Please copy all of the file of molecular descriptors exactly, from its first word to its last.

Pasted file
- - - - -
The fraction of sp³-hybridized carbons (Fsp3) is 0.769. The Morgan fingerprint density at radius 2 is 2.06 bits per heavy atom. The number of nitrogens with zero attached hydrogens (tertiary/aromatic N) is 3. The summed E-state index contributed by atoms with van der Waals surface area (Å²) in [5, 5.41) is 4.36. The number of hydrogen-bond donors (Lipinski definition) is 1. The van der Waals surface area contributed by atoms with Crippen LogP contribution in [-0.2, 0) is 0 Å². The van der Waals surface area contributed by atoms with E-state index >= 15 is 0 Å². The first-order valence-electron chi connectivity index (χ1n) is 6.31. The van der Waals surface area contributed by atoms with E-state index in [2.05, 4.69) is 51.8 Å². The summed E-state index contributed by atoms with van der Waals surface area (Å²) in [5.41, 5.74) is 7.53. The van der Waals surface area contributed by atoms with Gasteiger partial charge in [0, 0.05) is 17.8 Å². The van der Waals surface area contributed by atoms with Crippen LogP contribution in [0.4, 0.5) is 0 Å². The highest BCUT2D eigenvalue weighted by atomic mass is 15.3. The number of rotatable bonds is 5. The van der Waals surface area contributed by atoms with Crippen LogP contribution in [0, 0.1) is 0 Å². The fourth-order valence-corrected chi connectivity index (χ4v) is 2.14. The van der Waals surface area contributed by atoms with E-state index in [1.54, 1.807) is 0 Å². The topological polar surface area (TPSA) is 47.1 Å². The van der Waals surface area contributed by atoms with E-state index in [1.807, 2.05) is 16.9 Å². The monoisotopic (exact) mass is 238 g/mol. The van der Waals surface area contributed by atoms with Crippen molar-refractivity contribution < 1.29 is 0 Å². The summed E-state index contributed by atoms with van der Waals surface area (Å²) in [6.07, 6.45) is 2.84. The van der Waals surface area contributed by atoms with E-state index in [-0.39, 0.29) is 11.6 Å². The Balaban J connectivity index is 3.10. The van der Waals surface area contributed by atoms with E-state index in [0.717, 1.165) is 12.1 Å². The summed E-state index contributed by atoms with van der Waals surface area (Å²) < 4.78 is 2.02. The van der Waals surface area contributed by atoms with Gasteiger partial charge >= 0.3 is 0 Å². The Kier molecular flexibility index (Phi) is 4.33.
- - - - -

The fraction of sp³-hybridized carbons (Fsp3) is 0.769. The Morgan fingerprint density at radius 2 is 2.06 bits per heavy atom. The number of nitrogens with zero attached hydrogens (tertiary/aromatic N) is 3. The summed E-state index contributed by atoms with van der Waals surface area (Å²) in [5, 5.41) is 4.36. The number of hydrogen-bond donors (Lipinski definition) is 1. The van der Waals surface area contributed by atoms with Crippen LogP contribution in [-0.2, 0) is 0 Å². The van der Waals surface area contributed by atoms with E-state index >= 15 is 0 Å². The first-order valence-electron chi connectivity index (χ1n) is 6.31. The van der Waals surface area contributed by atoms with E-state index in [2.05, 4.69) is 51.8 Å². The summed E-state index contributed by atoms with van der Waals surface area (Å²) in [5.41, 5.74) is 7.53. The van der Waals surface area contributed by atoms with Gasteiger partial charge in [0, 0.05) is 17.8 Å². The van der Waals surface area contributed by atoms with Crippen LogP contribution in [0.4, 0.5) is 0 Å². The highest BCUT2D eigenvalue weighted by atomic mass is 15.3. The number of rotatable bonds is 5. The van der Waals surface area contributed by atoms with Crippen LogP contribution in [0, 0.1) is 0 Å². The fourth-order valence-corrected chi connectivity index (χ4v) is 2.14. The van der Waals surface area contributed by atoms with E-state index in [1.54, 1.807) is 0 Å². The topological polar surface area (TPSA) is 47.1 Å². The van der Waals surface area contributed by atoms with E-state index in [1.807, 2.05) is 16.9 Å². The monoisotopic (exact) mass is 238 g/mol. The van der Waals surface area contributed by atoms with Crippen molar-refractivity contribution < 1.29 is 0 Å². The summed E-state index contributed by atoms with van der Waals surface area (Å²) in [6.07, 6.45) is 2.84. The van der Waals surface area contributed by atoms with E-state index in [-0.39, 0.29) is 11.6 Å². The Balaban J connectivity index is 3.10. The van der Waals surface area contributed by atoms with E-state index in [0.717, 1.165) is 12.1 Å². The summed E-state index contributed by atoms with van der Waals surface area (Å²) < 4.78 is 2.02. The van der Waals surface area contributed by atoms with Gasteiger partial charge >= 0.3 is 0 Å². The Kier molecular flexibility index (Phi) is 4.33.